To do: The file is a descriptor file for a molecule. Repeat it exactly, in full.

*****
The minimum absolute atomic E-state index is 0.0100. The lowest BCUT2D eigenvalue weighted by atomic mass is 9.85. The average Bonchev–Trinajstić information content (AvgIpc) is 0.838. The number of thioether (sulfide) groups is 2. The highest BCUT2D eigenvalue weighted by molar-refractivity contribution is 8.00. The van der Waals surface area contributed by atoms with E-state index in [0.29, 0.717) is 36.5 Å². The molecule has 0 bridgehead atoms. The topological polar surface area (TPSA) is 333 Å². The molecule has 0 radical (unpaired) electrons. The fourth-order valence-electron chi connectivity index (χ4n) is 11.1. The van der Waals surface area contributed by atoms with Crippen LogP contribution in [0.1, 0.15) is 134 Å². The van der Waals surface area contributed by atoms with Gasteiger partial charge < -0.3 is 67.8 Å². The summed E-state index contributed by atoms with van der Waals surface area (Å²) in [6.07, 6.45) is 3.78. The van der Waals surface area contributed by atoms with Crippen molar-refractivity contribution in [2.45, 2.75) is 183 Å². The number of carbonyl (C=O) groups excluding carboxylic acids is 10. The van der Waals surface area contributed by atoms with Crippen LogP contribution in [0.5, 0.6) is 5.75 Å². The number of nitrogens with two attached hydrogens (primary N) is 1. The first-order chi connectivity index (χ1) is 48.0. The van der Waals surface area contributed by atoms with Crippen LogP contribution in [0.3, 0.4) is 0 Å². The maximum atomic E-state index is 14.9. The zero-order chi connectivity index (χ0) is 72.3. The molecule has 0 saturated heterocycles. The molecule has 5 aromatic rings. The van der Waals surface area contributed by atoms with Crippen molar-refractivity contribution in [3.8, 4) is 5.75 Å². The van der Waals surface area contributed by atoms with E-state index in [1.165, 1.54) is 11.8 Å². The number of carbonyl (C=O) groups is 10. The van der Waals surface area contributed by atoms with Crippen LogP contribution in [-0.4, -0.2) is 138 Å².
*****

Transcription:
The minimum absolute atomic E-state index is 0.0100. The lowest BCUT2D eigenvalue weighted by atomic mass is 9.85. The average Bonchev–Trinajstić information content (AvgIpc) is 0.838. The number of thioether (sulfide) groups is 2. The highest BCUT2D eigenvalue weighted by molar-refractivity contribution is 8.00. The van der Waals surface area contributed by atoms with E-state index in [0.29, 0.717) is 36.5 Å². The molecule has 0 bridgehead atoms. The topological polar surface area (TPSA) is 333 Å². The molecule has 0 radical (unpaired) electrons. The fourth-order valence-electron chi connectivity index (χ4n) is 11.1. The van der Waals surface area contributed by atoms with Crippen LogP contribution in [0.1, 0.15) is 134 Å². The van der Waals surface area contributed by atoms with Gasteiger partial charge < -0.3 is 67.8 Å². The summed E-state index contributed by atoms with van der Waals surface area (Å²) in [6.07, 6.45) is 3.78. The van der Waals surface area contributed by atoms with Crippen molar-refractivity contribution in [2.45, 2.75) is 183 Å². The number of carbonyl (C=O) groups excluding carboxylic acids is 10. The van der Waals surface area contributed by atoms with Crippen LogP contribution in [0.5, 0.6) is 5.75 Å². The number of nitrogens with two attached hydrogens (primary N) is 1. The first-order chi connectivity index (χ1) is 48.0. The van der Waals surface area contributed by atoms with Crippen LogP contribution in [0.3, 0.4) is 0 Å². The maximum atomic E-state index is 14.9. The zero-order chi connectivity index (χ0) is 72.3. The molecule has 0 saturated heterocycles. The molecule has 5 aromatic rings. The van der Waals surface area contributed by atoms with Crippen molar-refractivity contribution in [3.8, 4) is 5.75 Å². The van der Waals surface area contributed by atoms with E-state index in [1.165, 1.54) is 11.8 Å². The number of carbonyl (C=O) groups is 10. The van der Waals surface area contributed by atoms with Crippen LogP contribution in [-0.4, -0.2) is 138 Å².